For a secured loan the borrower pledges his asset to obtain the loan. Usually the value of the asset and the amount of the loan both are large. For example, the borrower may pledge his house and obtain monies. These monies could be utilized for upgrades and repairs on the house. Because of the collateral on the asset, these loans can be obtained very easily.

A secured loan is based on collateral. Collateral is tangible property that the lender places a lien on when providing the loan to a borrower. An example would be a home or car loan. The home does belong to the owner, but the lending institution has a right to take and sell the home if the owner does not make his payments according to the terms of his loan.

You can apply for a secured loan at your local bank or credit union. Bring proof of income and evidence of your collateral. Also, search for lenders who offer the kind of loan you want. Most are offered online as well as in person, except for pawn shops. Local banks and credit unions may be less interested in offering even a secured loan if you have bad credit, though it’s still worth asking, especially if the bad credit is due to a unique incident, such as high medical bills or a divorce, and you can show that your credit is recovering. Avoid paying for lists of lenders, since you can usually find them yourself for free through search engines.

Even if you have bad credit, you can get a secured loan if you have something of value. A secured loan means you put up an item you own as collateral, so if you default on the loan, the lender can use the value of the item to cover the debt. Car loans and mortgages are common examples, since a bank can foreclose on a house or repossess a car if you fail to pay. However, anything of significant value can be used as collateral for a loan. If you have bad credit, a secured loan may help a lender have confidence to offer you a loan, though it also means the item you provide as collateral can be lost if you fail to pay the loan back as agreed.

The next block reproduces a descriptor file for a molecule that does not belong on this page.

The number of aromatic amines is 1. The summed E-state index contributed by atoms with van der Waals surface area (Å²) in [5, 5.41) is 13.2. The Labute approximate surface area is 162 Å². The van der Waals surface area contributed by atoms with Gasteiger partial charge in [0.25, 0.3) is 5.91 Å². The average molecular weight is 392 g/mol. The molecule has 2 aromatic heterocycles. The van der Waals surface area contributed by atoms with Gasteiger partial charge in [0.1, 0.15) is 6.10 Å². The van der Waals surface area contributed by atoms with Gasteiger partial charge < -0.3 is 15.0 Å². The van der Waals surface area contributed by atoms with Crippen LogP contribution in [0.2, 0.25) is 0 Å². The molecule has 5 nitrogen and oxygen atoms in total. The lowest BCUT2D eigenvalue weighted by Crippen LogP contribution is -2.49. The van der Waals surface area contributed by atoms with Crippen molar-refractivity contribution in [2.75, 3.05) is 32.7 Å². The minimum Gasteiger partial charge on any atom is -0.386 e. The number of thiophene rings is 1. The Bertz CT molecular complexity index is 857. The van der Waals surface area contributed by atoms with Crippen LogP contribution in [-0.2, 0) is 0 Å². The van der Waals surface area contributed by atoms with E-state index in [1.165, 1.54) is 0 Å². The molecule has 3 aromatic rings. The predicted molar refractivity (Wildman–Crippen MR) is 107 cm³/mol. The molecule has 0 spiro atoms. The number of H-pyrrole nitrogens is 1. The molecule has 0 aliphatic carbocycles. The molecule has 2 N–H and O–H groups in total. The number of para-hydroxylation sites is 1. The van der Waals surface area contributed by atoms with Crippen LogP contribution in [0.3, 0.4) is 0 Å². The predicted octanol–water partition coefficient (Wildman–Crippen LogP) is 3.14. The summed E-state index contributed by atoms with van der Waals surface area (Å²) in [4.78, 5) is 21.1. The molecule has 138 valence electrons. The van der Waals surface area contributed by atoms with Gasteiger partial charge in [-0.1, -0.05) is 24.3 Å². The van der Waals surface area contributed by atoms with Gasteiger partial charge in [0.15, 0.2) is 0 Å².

Compare costs. Unfortunately, if you have bad credit, secured loans will probably be offered for a smaller percentage of your collateral’s value, and your interest rate will be higher. Getting any type of financing after a bankruptcy is challenging because a bankruptcy on your credit file can significantly drop your credit score. Pawn shops and car title loans will probably be the worst, while a home equity loan may be the cheapest, if you can get it.

Check not only the interest rate, but other fees as well, and also ask what restrictions will be put on the property that you give as security. Car loans allow you to continue to drive your car normally, but may require a certain amount of insurance, while loans based on jewelry or similar valuables usually require you to give up the item to the lender’s possession for the length of the loan. If you’re working to rebuild your credit, it’s worth asking if the lender reports to the three main credit bureaus, so timely payments will go on your record and help improve your score.

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